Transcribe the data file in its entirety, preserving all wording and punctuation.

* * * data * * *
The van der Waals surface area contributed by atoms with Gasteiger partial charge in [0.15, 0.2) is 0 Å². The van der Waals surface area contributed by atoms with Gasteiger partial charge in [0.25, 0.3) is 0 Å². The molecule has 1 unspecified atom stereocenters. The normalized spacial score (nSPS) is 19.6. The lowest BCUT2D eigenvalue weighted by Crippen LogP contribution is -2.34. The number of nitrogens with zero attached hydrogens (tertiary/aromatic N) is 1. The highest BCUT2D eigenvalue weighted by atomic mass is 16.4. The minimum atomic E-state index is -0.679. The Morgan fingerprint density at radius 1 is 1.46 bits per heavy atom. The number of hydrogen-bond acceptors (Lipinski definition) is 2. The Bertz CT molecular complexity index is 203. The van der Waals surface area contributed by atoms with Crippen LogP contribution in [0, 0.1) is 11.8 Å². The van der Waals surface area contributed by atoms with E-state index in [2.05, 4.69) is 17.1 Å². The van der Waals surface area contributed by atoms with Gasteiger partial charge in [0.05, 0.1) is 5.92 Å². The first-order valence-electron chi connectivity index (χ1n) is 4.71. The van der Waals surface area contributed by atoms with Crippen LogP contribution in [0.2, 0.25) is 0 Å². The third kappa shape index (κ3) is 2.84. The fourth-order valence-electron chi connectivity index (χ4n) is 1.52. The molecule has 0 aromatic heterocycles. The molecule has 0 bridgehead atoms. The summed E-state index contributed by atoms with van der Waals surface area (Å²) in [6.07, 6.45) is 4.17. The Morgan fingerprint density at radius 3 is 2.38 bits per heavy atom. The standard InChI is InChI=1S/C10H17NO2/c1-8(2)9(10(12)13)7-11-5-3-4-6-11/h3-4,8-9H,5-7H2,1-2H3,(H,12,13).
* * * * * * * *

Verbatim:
The van der Waals surface area contributed by atoms with Gasteiger partial charge in [0.15, 0.2) is 0 Å². The van der Waals surface area contributed by atoms with Gasteiger partial charge in [0.25, 0.3) is 0 Å². The molecule has 1 unspecified atom stereocenters. The normalized spacial score (nSPS) is 19.6. The lowest BCUT2D eigenvalue weighted by Crippen LogP contribution is -2.34. The number of nitrogens with zero attached hydrogens (tertiary/aromatic N) is 1. The highest BCUT2D eigenvalue weighted by atomic mass is 16.4. The minimum atomic E-state index is -0.679. The Morgan fingerprint density at radius 1 is 1.46 bits per heavy atom. The number of hydrogen-bond acceptors (Lipinski definition) is 2. The Bertz CT molecular complexity index is 203. The van der Waals surface area contributed by atoms with Crippen LogP contribution in [0, 0.1) is 11.8 Å². The van der Waals surface area contributed by atoms with E-state index in [2.05, 4.69) is 17.1 Å². The van der Waals surface area contributed by atoms with Gasteiger partial charge in [0.05, 0.1) is 5.92 Å². The first-order valence-electron chi connectivity index (χ1n) is 4.71. The van der Waals surface area contributed by atoms with Crippen LogP contribution in [0.2, 0.25) is 0 Å². The third kappa shape index (κ3) is 2.84. The fourth-order valence-electron chi connectivity index (χ4n) is 1.52. The molecule has 0 aromatic heterocycles. The molecule has 0 bridgehead atoms. The summed E-state index contributed by atoms with van der Waals surface area (Å²) in [6.07, 6.45) is 4.17. The Morgan fingerprint density at radius 3 is 2.38 bits per heavy atom. The standard InChI is InChI=1S/C10H17NO2/c1-8(2)9(10(12)13)7-11-5-3-4-6-11/h3-4,8-9H,5-7H2,1-2H3,(H,12,13).